Deep South @ Deep North
The theme of this year's Transmediale Festival was DEEP NORTH, dealing with 'intense fragility and inherent instability of human interaction with global systems'. Surprisingly many works in the exhibition approached the theme very literally (ie. images and sounds of melting icebergs) but fortunately the Transmediale Salon discussions took more diverse approaches and were again my favourite part of Transmediale.

One of the topics under discussion was coltan mining in Congo. This precious metal (also known as tantalum) is today used in a wide range of consumer electronics - mobile phones, laptop computers, digital cameras, game consoles, etc. Most of the world's coltan resources are found in Congo and are currently being mined in areas where a confusing war in being fought. Some claim that the war is an ethnic one, some say that it's a conflict between fighting local gangs and warlords, some are accusing multi-national corporations for supporting the armed confict. What is certain is that millions of people have died, which makes this war the largest massacre after World War II. It's also clear that for a reason or another, the international media has almost completely ignored this conflict.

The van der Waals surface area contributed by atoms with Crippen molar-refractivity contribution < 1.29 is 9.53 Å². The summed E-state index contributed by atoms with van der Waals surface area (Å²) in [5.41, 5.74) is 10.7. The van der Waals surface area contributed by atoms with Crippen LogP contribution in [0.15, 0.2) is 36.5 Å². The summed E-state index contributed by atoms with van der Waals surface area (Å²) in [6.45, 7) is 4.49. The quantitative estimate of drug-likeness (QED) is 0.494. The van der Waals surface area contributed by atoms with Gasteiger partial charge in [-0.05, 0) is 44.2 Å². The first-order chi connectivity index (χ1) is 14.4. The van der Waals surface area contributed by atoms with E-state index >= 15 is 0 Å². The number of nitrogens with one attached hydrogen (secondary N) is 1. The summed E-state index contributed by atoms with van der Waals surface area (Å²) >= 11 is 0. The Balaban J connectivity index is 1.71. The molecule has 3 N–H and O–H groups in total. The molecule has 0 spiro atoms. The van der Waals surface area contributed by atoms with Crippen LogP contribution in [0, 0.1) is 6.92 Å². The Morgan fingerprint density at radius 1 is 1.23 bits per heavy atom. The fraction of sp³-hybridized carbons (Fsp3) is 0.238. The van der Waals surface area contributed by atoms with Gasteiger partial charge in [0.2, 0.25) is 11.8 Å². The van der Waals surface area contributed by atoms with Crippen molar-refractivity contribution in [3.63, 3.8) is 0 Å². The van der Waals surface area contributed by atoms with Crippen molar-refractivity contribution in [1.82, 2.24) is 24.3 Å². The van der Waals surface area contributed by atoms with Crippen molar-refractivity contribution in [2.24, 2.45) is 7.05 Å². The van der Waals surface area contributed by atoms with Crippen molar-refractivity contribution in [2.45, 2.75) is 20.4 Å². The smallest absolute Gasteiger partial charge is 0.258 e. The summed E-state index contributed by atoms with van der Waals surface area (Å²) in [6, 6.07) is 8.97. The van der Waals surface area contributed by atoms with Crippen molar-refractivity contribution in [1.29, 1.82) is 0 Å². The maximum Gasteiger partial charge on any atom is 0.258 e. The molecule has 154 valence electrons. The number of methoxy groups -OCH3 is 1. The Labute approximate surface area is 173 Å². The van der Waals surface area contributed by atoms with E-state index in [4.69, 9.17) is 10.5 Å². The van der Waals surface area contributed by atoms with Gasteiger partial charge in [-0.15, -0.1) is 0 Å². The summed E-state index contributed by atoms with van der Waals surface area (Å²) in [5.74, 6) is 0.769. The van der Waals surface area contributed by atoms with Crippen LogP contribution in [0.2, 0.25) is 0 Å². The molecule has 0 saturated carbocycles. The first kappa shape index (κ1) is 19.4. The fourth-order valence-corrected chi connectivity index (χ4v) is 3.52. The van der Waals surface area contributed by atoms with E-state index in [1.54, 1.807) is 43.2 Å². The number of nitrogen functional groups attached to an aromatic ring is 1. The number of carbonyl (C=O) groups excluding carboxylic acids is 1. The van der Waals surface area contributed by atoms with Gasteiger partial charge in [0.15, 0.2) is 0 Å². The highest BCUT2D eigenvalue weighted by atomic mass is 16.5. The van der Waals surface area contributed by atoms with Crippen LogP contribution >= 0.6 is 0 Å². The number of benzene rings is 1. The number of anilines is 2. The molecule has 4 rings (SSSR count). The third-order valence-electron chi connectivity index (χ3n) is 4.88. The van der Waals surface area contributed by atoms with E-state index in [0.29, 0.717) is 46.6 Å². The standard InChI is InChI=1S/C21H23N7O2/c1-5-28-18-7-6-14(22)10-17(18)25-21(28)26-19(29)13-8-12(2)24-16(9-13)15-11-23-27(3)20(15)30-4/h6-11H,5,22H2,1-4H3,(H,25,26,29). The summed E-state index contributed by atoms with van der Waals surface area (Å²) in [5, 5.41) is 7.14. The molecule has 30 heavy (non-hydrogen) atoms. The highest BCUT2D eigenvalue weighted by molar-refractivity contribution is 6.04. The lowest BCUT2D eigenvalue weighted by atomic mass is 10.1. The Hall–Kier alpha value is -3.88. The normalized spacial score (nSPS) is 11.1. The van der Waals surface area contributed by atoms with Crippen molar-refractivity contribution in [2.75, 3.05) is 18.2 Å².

Transmediale had organised a live video link to Kinshasa where the MOWOSO collective was performing (MOWOSO was initiated by Eléonore Hellio and Dicoco Boketshu, last year's guests of Pixelache Signals from the South programme). Communication over a vast distance and over a great cultural gap was not easy, but fortunately we had Dominique Malaquais (a researcher who has been working in Congo for many years, and who knows the work of MOWOSO collective) in Berlin to help in understanding what was going on.

I would recommend for you to check out the video documentations of the Transmediale Salon discussions, once they become available. Meanwhile you can take a look at the interview of Graham Harwood, one of the creators of Tantalum Memorial (winner of this year's Transmediale Award).


>> Coltan in Wikipedia
>> Transmediale videos by tagr.tv